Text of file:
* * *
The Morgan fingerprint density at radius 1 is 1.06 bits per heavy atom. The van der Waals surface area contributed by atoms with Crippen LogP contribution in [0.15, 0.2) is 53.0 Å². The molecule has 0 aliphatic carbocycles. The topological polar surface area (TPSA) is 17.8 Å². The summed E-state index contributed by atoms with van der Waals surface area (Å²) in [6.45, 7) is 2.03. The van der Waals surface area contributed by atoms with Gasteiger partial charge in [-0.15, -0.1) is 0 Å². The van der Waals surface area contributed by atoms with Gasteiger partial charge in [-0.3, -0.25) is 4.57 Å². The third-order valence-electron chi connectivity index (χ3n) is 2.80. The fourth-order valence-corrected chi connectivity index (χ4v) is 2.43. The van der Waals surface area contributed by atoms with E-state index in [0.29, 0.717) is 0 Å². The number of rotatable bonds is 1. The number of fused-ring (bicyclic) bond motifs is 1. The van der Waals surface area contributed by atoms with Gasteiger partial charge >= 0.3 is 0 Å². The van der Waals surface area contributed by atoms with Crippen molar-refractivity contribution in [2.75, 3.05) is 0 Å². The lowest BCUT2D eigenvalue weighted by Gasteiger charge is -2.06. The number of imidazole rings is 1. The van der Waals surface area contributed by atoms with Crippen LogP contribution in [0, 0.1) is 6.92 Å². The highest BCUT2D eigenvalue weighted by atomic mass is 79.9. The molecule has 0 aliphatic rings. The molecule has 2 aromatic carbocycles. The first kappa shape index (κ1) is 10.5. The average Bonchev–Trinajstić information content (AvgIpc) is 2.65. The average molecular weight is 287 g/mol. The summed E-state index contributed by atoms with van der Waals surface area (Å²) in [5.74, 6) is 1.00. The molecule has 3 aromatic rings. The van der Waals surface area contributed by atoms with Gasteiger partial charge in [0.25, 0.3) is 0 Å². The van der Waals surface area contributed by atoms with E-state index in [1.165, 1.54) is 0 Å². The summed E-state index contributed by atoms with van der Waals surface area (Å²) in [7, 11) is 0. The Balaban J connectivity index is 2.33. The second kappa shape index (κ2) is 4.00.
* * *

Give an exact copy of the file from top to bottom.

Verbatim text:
The Morgan fingerprint density at radius 1 is 1.06 bits per heavy atom. The van der Waals surface area contributed by atoms with Crippen LogP contribution in [0.15, 0.2) is 53.0 Å². The molecule has 0 aliphatic carbocycles. The topological polar surface area (TPSA) is 17.8 Å². The summed E-state index contributed by atoms with van der Waals surface area (Å²) in [6.45, 7) is 2.03. The van der Waals surface area contributed by atoms with Gasteiger partial charge in [-0.15, -0.1) is 0 Å². The van der Waals surface area contributed by atoms with Gasteiger partial charge in [-0.3, -0.25) is 4.57 Å². The third-order valence-electron chi connectivity index (χ3n) is 2.80. The fourth-order valence-corrected chi connectivity index (χ4v) is 2.43. The van der Waals surface area contributed by atoms with E-state index in [0.29, 0.717) is 0 Å². The number of rotatable bonds is 1. The number of fused-ring (bicyclic) bond motifs is 1. The van der Waals surface area contributed by atoms with Gasteiger partial charge >= 0.3 is 0 Å². The van der Waals surface area contributed by atoms with Crippen molar-refractivity contribution in [2.75, 3.05) is 0 Å². The lowest BCUT2D eigenvalue weighted by Gasteiger charge is -2.06. The number of imidazole rings is 1. The van der Waals surface area contributed by atoms with Crippen LogP contribution in [0, 0.1) is 6.92 Å². The highest BCUT2D eigenvalue weighted by atomic mass is 79.9. The molecule has 0 aliphatic rings. The molecule has 2 aromatic carbocycles. The first kappa shape index (κ1) is 10.5. The average Bonchev–Trinajstić information content (AvgIpc) is 2.65. The average molecular weight is 287 g/mol. The summed E-state index contributed by atoms with van der Waals surface area (Å²) in [5.74, 6) is 1.00. The molecule has 3 aromatic rings. The van der Waals surface area contributed by atoms with Gasteiger partial charge in [0.25, 0.3) is 0 Å². The van der Waals surface area contributed by atoms with E-state index in [1.165, 1.54) is 0 Å². The summed E-state index contributed by atoms with van der Waals surface area (Å²) in [7, 11) is 0. The Balaban J connectivity index is 2.33. The second kappa shape index (κ2) is 4.00.